Desperately Seeking Singaporean. Sim Ann says

If you are a Singaporean web developer/designer, well versed in PHP, with 2 to 3 years of commercial experience, my constituent Mr Tan is looking for you.

Mr Tan owns a successful local SME specialising in developing web 2.0 business applications for corporate clients. Business owners like him don’t often walk through the doors at my MPS, but tonight Mr Tan did.

Mr Tan’s company hires 6 locals (including himself), 2 foreigners on S-Pass and 1 foreigner on Employment Pass. His business is growing and he needs to hire two more persons.

One opening is for a Client Account Manager. No problem – of the 89 applications he received, about 80% are Singaporeans. He plans to hire a Singaporean for this role.

The other opening is giving him a headache. He needs a Web Developer/Designer, and he has hardly any Singaporean applicants.

He told me he advertised on 2 well-known online job portals. On one job portal, 43 people applied, amongst whom only 1 was a Singaporean. Unfortunately, the person’s qualification and experience did not match what Mr Tan’s company needed.

On the second job portal, out of 16 applicants thus far, all are foreigners.

He is pessimistic about the prospect of finding a local web developer.

“There are Singaporean job-seekers, but they all want to manage projects,” he told me. “I already have enough project managers. I need someone to actually do the work.”

Is he prepared to train? “My company is prepared to train and groom any local talent we can find,” he said. “We do so even though we know that once they are trained, many Singaporeans job-hop and move on to MNCs.”

This is why he came to seek my support for an appeal to MOM to allow him to hire one more foreign employee on S-Pass.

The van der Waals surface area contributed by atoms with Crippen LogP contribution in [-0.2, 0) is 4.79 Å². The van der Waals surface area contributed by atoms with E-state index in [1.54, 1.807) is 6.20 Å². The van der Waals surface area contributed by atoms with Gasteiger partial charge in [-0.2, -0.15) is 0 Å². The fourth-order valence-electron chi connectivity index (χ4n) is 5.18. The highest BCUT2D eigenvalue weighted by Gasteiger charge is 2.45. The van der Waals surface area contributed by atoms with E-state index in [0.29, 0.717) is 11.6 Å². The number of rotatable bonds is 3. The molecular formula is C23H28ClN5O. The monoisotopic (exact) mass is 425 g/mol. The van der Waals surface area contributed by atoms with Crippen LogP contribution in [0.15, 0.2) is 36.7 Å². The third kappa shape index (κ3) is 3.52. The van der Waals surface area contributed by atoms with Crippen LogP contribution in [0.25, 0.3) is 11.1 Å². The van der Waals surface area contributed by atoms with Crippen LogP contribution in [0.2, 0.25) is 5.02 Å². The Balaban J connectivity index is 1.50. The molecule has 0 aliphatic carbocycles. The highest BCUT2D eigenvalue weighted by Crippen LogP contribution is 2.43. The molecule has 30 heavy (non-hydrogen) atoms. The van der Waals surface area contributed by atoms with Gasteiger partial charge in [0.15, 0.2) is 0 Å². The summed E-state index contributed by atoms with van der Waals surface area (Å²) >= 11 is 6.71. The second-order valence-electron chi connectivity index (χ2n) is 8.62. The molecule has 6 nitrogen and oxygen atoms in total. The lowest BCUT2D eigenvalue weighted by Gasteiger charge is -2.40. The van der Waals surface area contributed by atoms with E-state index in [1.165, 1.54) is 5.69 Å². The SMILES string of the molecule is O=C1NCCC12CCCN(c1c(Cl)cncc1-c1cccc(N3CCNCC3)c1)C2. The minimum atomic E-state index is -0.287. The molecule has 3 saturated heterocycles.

If the appeal is not successful, he said he may well consider relocating his company to another country in the region.

“Where?” I asked him. Turns out he has already thought it through – Vietnam, Myanmar or the Philippines. He even gave me a succinct analysis of the pros and cons of each.

Mr Tan understands all the arguments why controls on foreign manpower are being tightened. He is a born and bred Singaporean, and doesn’t want his company to move if he can help it. Being a born and bred Singaporean, neither do I. I am also mindful that if his company relocates, this may mean his 5 local employees will have to look for new jobs.

So, if you are a Singaporean web developer/designer, well versed in PHP, with 2 to 3 years of commercial experience, send me your particulars at hbtsimann@gmail.com and I will ask Mr Tan to contact you.

But not foreigners, please. He has more than enough applicants already.

Sim Ann 沈颖    by Sim Ann 沈颖
Link : Desperately Seeking Singaporean

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This is a recurrent story amongst SMEs especially. Singaporeans SMEs who employ Singaporeans. Providing employment for Singaporeans to the tune of over 60%, it is important that our SMEs remain not only viable, but successful.

Having access to a diverse workforce remains important even as we slow down growth of the foreign workforce. Not easy striking a balance.

For larger regional and multi-national set ups, it is also similarly important as it is one of the reasons why the companies invest here and why our local companies stay put instead of relocating. By being here, they create local jobs and also secondary jobs in supporting businesses.

Therein lies the tension between having access to foreign labour and reigning in growth of foreign labour numbers.

   Tan Chuan-Jin

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